It may be a sign of the times that when a tv star wants to get creative she opens a flea market. Well, that’s not quite right, my friend SuChin Pak (of MTV, Planet Green, etc) didn’t really start a flea market, but a market for crafters, farmers, foodies, entrepreneurs, or what the New York Times calls “a hyperlocal block party”.
The Hester Street Fair is nothing like the pseudo street fairs of summer that plague New York City streets with mass-produced gyros and knock-off sunglasses. Not only won’t you find a hint of sweatshop labor here, but- forgive me for sounding oh-so-2010- you’re most likely to meet your product’s producer. During my stroll through the fair last weekend, SuChin pointed out Black truffle and Thai Chili macaroons from a recent culinary-school grad, lobster rolls from a lobster family from Maine and Dickie-pants-turned-cat-toys from a Brooklyn crafter.
The world’s oldest pushcart market
SuChin likes to say that this fair was really founded in 1895 (they put that on their website) as a nod to the neighborhood and the immigrant community that once sold everything from a cart here. The Lower East Side’s Hester Street was once home to the world’s oldest and largest pushcart market.
The New York Times described Hester Street in 1895 as a place in “perpetual motion” with pushcart vendors selling chickens, ducks, geese, lemons, unbreakable metal combs, cloth baby shoes, fish, corn, potatoes, matches, candles, seed bread, cookies, cake, candy and “World’s Fair Snowballs” made “while you wait”.
There is something romantic about shopping amid the 25,000 pushcarts (the number in the Lower East Side in 1900), but the modern Hester Street Fair is far from the mayhem of a century ago. Back then many vendors bought from wholesalers (even “damaged eggs”), while today all produce (sold at the fair’s entrance) comes directly from farms within a 250 mile radius.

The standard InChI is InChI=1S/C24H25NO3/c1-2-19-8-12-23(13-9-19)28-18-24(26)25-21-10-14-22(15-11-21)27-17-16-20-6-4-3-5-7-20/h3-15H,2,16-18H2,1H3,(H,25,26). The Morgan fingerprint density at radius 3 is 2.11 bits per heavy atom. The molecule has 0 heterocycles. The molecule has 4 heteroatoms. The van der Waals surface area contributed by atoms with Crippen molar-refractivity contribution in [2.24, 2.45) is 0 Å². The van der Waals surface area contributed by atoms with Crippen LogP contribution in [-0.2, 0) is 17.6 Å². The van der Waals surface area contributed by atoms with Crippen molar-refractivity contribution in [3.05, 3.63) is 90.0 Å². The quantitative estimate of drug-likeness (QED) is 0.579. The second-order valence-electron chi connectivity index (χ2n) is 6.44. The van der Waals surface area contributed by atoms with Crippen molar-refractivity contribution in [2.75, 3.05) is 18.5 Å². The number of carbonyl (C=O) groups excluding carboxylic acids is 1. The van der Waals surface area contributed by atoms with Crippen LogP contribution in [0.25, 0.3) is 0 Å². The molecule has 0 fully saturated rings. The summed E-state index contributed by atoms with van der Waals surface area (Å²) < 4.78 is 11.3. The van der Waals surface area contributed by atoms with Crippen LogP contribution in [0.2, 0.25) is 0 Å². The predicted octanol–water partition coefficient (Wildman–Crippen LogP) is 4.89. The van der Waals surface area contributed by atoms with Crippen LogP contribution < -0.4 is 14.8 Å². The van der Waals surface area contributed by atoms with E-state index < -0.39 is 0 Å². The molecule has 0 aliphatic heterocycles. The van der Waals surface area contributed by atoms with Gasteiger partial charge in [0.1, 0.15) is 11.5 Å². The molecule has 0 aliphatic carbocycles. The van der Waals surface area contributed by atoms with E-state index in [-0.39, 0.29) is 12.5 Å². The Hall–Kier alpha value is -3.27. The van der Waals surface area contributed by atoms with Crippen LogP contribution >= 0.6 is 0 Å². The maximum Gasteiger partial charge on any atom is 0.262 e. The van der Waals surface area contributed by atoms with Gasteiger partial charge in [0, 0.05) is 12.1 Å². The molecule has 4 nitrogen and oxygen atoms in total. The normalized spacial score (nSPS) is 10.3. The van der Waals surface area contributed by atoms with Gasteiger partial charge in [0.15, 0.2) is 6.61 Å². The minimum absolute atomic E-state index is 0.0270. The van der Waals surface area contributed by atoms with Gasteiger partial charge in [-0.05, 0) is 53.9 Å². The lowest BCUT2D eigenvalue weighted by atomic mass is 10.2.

A modern-day pushcart bazaar
This “modern-day pushcart bazaar” (another Times term) is free from the middle men that only grew larger and more powerful in the 20th Century because it is shopping that has been curated. SuChin wanted to avoid creating an outdoor shopping mall (like those on Bleeker Street and West 4th that I walked through every summer when living in the West Village) and chose instead to pull in many vendors who had never sold before.
“This is what I wanted to start with the fair,” she explained stopped in front of the ice cream sandwich makers- and virgin salespeople- from Melt Bakery. “We really felt like it could be an incubator for a lot of businesses and entrepreneurs. Just because it’s really expensive to get storefront in New York City it doesn’t mean that there’s a lack of people to run their own businesses”.
From MTV to market
This spring on a Skype call with SuChin from Barcelona, I was surprised to hear her say that the fair is her most creative outlet in a long time. This is from a woman who regularly interviews pop stars and has had her own diary-style show about her life.
But now I get it. Running a hyperlocal market means you control what and who comes in. As we stopped in front of Macaron Parlour, she mentioned her first encounter with culinary school recent grad Christina Ha. “Christina had the best email ever. She had a four page dissertation on why she should be at the Hester Street Fair.”
SuChin has curated who gets in here and she’s incubating their growth. She tells me proudly that the duo from Melt Bakery are now looking for a storefront.
A curated life
It’s a rarefied spot. Even SuChin admits that she can only afford to run the place because her landlord owns the property (which was empty for several decades prior to this summer). But I can’t help but wonder if our future may look a bit more like this.
Just as our online future seems to be curated, perhaps our shopping experiences will be more filtered by others: screened for local, organic, biodynamic, fairtrade goods. Perhaps it’s a pipe dream, but I’m certain that this hyperlocal universe ever arrives, there’ll be a lot of satisfied people. Just ask SuChin.